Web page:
Coating Textile Braids

Ask an Expert From: Products Finishing, ,

Posted on: 3/5/2012

In our manufacturing process we apply adhesive coatings over certain textile braid for reinforced rubber hose constructions. On other hose items, we apply a lacquer coating over the textile braid. In order to dry out the lacquer coatings, the hose travels vertically through a 50-ft-high tower, passing through a series of electric heating elements. The liquids are applied by spraying. We would like to investigate the possibility of a more updated arrangement, such as electrostatic spraying. What do you suggest?

Q. I am a manufacturing engineer for a company that manufactures various types of hose products. We use textile braid as a reinforcing layer in rubber hose. In our manufacturing process we apply adhesive coatings over certain textile braid for reinforced hose constructions. On other hose items, we apply a lacquer coating over the textile braid. In order to dry out the lacquer coatings, the hose travels vertically through a 50-ft-high tower, passing through a series of electric heating elements. The liquids are applied by spraying. Naturally, this results in a lot of wasted overspray. This is a somewhat antiquated method of coating hose. We would like to investigate the possibility of a more updated arrangement such as electrostatic spraying. We thought you would be aware of some of the newer technologies in other industries which could prove to be of assistance or benefit to us in changing our method of coating hose braid. What do you suggest? L.C.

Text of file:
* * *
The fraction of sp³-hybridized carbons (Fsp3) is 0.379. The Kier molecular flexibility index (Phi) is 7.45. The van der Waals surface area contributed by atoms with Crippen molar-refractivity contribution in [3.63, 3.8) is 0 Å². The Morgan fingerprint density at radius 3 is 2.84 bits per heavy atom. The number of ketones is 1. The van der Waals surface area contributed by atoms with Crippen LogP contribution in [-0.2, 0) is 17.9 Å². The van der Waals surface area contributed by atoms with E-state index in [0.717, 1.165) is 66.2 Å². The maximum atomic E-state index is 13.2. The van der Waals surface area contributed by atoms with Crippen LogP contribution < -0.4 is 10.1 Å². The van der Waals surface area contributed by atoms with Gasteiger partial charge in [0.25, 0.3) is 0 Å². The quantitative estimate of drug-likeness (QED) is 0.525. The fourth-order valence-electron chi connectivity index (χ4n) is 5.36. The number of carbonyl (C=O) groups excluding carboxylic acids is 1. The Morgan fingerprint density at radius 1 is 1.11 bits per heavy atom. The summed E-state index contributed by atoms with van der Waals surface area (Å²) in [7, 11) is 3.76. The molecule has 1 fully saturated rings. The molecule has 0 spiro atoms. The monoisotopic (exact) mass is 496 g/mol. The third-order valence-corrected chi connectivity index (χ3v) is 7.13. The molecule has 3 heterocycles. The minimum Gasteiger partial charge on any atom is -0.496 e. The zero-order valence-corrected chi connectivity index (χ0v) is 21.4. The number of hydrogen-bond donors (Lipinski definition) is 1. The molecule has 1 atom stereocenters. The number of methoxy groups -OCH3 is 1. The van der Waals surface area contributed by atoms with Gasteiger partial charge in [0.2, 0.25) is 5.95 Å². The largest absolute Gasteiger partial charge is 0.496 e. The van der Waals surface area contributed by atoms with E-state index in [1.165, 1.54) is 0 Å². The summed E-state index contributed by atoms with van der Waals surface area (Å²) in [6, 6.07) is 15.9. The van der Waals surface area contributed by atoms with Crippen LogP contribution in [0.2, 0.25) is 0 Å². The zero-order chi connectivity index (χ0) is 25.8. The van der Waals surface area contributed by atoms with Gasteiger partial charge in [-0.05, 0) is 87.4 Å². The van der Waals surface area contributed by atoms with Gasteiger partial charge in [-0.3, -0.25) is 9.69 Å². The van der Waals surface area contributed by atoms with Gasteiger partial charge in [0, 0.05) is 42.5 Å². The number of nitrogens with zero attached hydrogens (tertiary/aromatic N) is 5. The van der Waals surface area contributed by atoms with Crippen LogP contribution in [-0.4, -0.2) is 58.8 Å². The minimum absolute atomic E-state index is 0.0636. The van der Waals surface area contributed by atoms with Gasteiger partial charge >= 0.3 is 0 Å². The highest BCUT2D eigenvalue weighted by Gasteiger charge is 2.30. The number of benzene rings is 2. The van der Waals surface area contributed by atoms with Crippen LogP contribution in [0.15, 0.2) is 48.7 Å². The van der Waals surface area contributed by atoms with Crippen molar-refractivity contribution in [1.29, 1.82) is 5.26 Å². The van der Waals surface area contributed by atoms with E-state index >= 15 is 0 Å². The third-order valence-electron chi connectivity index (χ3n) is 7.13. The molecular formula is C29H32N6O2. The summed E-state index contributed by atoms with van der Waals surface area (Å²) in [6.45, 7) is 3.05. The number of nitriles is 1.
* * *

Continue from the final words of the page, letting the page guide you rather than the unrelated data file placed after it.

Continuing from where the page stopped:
A. Electrostatic spraying will increase transfer efficiency by reducing overspray. Liquid coatings, which are applied by electrostatic spraying to metallic substrates, can also be applied to non-metallic substrates if they can be made to be electrically conductive. Special surface treatments are applied to wood and plastics to make them conductive. Heating will often produce the same effect also. Since textiles are usually surface treated at the mill during manufacture, a conductive coating can be applied to the filaments before the braid is woven.

Another approach would be using a UV curable, heat-reactive adhesive to coat the braid. UV curable coatings are 100 percent reactive (no solvents) and can be cured instantaneously in a relatively short UV light tunnel, thereby eliminating the need for a long, heated drying tower. 


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